The great thing about innovation is that it has unlimited possibilities. It’s brings the combination of creativity and exciting growth potential. Innovation is awesome but it takes time, money, careful listening to the market and mountains of persistence. One hit innovation wonders are rare and not the norm. All of this can be frustrating for startups because no one is in a rush except the startup and the one things startups are most short of is time.

Learning to fail: Startups aren’t really trying unless their failing

July 21, 2009

Your startup baby will fail at some point. Failure is natural. Its just like when you took your first steps. Failure is an inherent/systemic part of learning. The moment a baby tries to walk they will fall but they always get back up to try again. Will  you and your startup try again after  failing? Startup failures can be small or catastrophic. The thing is to overcome failures quickly. Lessons must be learnt. Otherwise the same failures will be repeated again and again. Failure will then become permanent.


Taking our first steps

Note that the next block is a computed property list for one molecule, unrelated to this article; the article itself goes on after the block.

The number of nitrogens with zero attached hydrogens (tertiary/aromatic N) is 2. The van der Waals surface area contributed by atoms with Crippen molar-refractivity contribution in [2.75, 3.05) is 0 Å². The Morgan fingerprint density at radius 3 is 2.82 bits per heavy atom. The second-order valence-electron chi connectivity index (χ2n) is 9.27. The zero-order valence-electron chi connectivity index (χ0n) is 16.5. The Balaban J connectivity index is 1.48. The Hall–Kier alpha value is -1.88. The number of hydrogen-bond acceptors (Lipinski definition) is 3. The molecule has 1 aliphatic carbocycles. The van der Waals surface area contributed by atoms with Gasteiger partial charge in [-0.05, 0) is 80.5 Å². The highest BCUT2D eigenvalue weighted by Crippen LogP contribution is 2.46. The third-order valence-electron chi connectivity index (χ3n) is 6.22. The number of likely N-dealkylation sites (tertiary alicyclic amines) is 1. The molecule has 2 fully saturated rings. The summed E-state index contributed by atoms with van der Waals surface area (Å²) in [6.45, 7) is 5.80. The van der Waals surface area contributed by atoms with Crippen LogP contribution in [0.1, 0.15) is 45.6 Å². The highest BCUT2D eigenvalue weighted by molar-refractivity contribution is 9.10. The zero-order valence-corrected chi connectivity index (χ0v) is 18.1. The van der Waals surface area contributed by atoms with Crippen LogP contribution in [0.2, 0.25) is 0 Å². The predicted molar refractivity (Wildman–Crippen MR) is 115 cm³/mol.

Learning to fail from a startups first steps:

  1. Step 1 – Fail to trySome startups have  heaps of ideas but don’t actually implement a single one. Fear of failure may hold them back or they run out of enthusiasm as the reality of the challenge kicks in. Be prepared to fail.
  2. Step 2 – Fail & learn – Startups fail all the time. Small failures can be an unused feature or a poor marketing campaign.  Constant  small failures are an extremely important business lesson. Use them. An old friend calls it “the MBA of life”. We have to learn to be entrepreneur’s and innovate through failure.
  3. Step 3 – Learn & change – We are all at different levels of personal development. The important thing is to Know thyself. See your strengths and weaknesses. Learn to compensate weaknesses with others and let them bring out your strengths. VC’s and Angels look for well balanced teams for good reason.
  4. Step 4 -Try again – If a startup is not getting customer traction re-align the service or product around customers real needs. If the startup won’t or can’t change, quit and move on. Startups often fail to engage customer needs.